Monday, September 16, 2013

Standing on Hills, Sleeping on Water

Boulder, Colorado, is one of the most beautiful and amazing places I've ever lived. From long bike rides up Left Hand Canyon to music festivals in Lyons,  poetry classes at Naropa to an introduction to Ashtanga at The Yoga Workshop, Boulder made long lasting impressions on me. So it's been that much more surreal and heartbreaking to read the news and watch footage about the devastating floods going on right now. The Daily Camera posted a page on ways to assist the long recovery ahead.

Here in California, life continues to be likewise shaped by the landscape, albeit the San Francisco Bay, and of late,  Marin County, definitively another one of the most beautiful places in the US. Having spent last Friday evening playing music in the Beer Garden of Hoponk-Novato, we started out Saturday on Kwame's sailboat, and made our way back up to Marin, this time over-water, to Paradise Cove, an idyllic inlet offshore from Tiburon. I've never slept on the water before and am happy to report it's not only possible but enjoyable. And, wow, what a morning view to wake up into.
Thank you weather gods for shining so benevolently on San Francisco this weekend...please send some love to the foothills of the Rocky Mountains.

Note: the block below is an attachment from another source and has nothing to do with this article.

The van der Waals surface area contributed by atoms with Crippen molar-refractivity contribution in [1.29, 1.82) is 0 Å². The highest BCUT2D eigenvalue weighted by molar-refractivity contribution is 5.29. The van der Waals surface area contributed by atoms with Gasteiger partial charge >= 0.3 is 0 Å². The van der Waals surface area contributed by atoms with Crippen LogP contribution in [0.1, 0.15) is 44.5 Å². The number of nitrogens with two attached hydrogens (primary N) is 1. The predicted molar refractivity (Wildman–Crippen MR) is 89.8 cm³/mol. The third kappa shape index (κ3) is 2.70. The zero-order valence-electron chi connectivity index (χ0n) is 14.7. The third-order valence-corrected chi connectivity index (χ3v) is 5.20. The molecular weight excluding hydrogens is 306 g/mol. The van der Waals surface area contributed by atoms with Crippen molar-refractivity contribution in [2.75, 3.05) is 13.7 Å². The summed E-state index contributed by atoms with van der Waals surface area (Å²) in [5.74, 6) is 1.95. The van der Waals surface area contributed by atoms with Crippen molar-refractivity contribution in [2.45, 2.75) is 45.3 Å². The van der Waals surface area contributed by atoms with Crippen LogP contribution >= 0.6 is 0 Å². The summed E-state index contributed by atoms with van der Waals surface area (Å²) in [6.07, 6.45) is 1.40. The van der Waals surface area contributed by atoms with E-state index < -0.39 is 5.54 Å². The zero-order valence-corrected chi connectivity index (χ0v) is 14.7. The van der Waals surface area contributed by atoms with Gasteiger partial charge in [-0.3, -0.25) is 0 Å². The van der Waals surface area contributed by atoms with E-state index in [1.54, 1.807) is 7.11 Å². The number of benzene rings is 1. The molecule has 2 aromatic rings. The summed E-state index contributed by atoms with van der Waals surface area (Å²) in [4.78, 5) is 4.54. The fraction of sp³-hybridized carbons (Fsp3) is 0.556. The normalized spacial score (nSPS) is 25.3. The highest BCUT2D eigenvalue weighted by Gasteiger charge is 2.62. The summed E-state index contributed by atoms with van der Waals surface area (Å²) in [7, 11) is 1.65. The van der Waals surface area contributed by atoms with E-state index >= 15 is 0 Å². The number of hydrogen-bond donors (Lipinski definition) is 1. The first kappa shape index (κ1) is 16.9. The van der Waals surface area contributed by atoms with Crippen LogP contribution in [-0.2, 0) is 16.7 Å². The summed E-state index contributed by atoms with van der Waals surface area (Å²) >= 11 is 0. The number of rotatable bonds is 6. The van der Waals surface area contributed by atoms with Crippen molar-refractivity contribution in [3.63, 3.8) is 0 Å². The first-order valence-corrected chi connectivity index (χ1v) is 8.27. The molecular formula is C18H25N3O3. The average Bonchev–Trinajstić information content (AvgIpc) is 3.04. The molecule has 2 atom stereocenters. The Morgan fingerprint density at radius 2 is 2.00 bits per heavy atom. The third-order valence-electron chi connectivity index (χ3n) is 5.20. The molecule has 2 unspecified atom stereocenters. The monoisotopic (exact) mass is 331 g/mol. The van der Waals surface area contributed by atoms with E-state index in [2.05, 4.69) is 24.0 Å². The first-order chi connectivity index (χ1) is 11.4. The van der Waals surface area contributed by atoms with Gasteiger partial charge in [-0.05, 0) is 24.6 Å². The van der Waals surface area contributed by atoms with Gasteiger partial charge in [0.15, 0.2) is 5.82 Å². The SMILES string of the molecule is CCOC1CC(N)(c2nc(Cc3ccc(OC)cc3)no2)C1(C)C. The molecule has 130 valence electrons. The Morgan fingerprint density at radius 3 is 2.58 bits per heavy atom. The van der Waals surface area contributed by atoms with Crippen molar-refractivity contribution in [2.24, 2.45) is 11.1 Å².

Speaking of hills, I've found a way to spend a good chunk of time every other week in The Golden Gate National Recreation Area, atop Hawk Hill. Heeding a call earlier in to year to reboot my involvement with bird conservation efforts, I started my apprentice year as one of many volunteers with The Golden Gate Raptor Observatory who are helping with GGRO's work counting and studying the annual hawk migrations through the Marin Headlands.  I first visited GGRO many years ago as a natural-history studying college student doing work for the Predatory Bird Research Group.  After being around the world and back a few times since then, it's gladdening and eye-opening to catch up with the immense amount of work, research and knowledge the GGRO has done and gained over 30 years of monitoring and tracking the annual raptor migration.  Last week, standing high above San Francisco, watching as  the Mt. Diablo fire expanded and contracted while America's Cup sailboats meandered over the water and the weather changed from minute to minute, I felt at once big and oh-so-small as we hawk watchers counted falcons and hawks, osprey and vultures soaring, hovering,  flapping and otherwise making their way over the hills and water for points beyond. Stunning. Soul satisfying, and hopefully, a bit helpful.

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